Rep. Jim Karleskint, R-Tonganoxie, tried unsuccessfully to amend the bill during floor debate Friday by adding a provision that would have allowed for protest petitions and public votes in counties where such plants are proposed.


In addition, Rep. Eileen Horn, D-Lawrence, tried unsuccessfully to amend the bill to reduce the number of birds that could be housed in a facility before requiring a permit.


Rep. Jason Probst, D-Hutchinson, cited the failure of those two amendments as his reason for voting against the bill...





Coffeyville dissidents proclaim anti-Tyson view ahead of House vote on poultry bill


By Tim Carpenter, The Hays Daily News (KS)

Mar 12, 2018


TOPEKA — The Kansas Legislature raced to enact legislation making it easier to locate large poultry production and slaughtering facilities in Kansas at the same time a fledgling organization began making noise in Coffeyville contrary to local economic-development officials’ placement of a welcome map for Tyson Foods.


A bill approved by the Senate and up for a vote today in the House was developed at Tyson’s behest and leveraged by the Kansas Department of Agriculture, Kansas Farm Bureau, Kansas State University, Republican and Democratic legislators, as well as officials in Coffeyville and Montgomery County.


Advocates are confident of passage by the House and a signature from Gov. Jeff Colyer, who wants to appeal to rural voters ahead of the August primary in the governor’s race.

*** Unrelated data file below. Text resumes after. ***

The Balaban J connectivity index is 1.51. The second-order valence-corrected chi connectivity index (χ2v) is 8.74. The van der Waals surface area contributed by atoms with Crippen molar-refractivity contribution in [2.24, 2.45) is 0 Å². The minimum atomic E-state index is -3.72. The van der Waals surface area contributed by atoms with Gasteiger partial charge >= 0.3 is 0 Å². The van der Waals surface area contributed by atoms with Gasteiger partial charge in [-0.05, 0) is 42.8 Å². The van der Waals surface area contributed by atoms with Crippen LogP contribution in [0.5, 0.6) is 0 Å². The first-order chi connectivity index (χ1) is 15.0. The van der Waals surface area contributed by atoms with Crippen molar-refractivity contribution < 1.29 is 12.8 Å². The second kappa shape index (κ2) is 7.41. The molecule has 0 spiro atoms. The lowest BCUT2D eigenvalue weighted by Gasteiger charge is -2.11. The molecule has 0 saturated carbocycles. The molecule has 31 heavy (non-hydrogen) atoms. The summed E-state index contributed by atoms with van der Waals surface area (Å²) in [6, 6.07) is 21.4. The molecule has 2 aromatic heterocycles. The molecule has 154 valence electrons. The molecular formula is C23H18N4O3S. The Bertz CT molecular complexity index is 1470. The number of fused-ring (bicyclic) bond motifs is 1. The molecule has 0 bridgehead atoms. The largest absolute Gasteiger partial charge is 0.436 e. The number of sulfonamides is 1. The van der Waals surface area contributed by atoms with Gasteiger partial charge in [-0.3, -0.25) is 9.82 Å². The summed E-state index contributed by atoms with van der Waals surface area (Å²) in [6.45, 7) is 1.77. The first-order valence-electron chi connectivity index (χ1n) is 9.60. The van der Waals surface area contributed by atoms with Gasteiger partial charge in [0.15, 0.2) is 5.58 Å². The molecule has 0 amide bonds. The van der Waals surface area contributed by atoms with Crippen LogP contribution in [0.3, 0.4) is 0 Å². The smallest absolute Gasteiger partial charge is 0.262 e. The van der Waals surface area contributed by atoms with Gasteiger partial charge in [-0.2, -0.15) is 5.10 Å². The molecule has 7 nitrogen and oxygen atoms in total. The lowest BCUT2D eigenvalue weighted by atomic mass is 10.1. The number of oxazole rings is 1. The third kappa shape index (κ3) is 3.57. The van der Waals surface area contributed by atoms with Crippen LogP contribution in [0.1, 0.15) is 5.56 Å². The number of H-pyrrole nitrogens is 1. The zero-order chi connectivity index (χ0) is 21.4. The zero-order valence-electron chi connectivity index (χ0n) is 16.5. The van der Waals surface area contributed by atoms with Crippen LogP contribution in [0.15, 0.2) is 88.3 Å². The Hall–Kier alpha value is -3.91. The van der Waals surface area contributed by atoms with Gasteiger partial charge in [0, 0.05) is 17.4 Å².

“It is important to say that Kansas is open for business for poultry,” Rep. Kyle Hoffman, agriculture committee chairman and Clearwater Republican, said Friday during debate on the bill. “There are communities out there that are actively seeking companies to come in and begin making investments.”


The wave of political influence moving Senate Bill 405 didn’t stop a group from throwing up a billboard Wednesday in Coffeyville featuring the word “Tyson” in black capital letters. The text was covered by the universal symbol for “no,” a red circle with a diagonal line.


“Our organization, No Tyson in Montgomery County, is in opposition to a proposal to locate a Tyson chicken processing plant, or any other large-scale chicken processing plant, in Coffeyville,” said group spokesman Justin Martin.


He shared disappointment with the Montgomery County Action Council, a non-elected organization placing “greater emphasis on financial gain while ignoring social and environmental factors” in the recruitment of businesses.


The council’s process for vetting Tyson Foods has been “opaque, or secretive, and lacking of any opportunity for public discourse or debate,” Martin said.


Trisha Purdon, executive director of the Montgomery County Action Council, said addition of a large poultry production operation would bring economic diversity to southeast Kansas. The local economy has relied upon heavy industry to drive job creation with the presence of John Deere, CVR Refinery, Cessna Aviation, ACME Foundry and Spears, but the area lost jobs with departure of an Amazon distribution center and Southwire Manufacturing...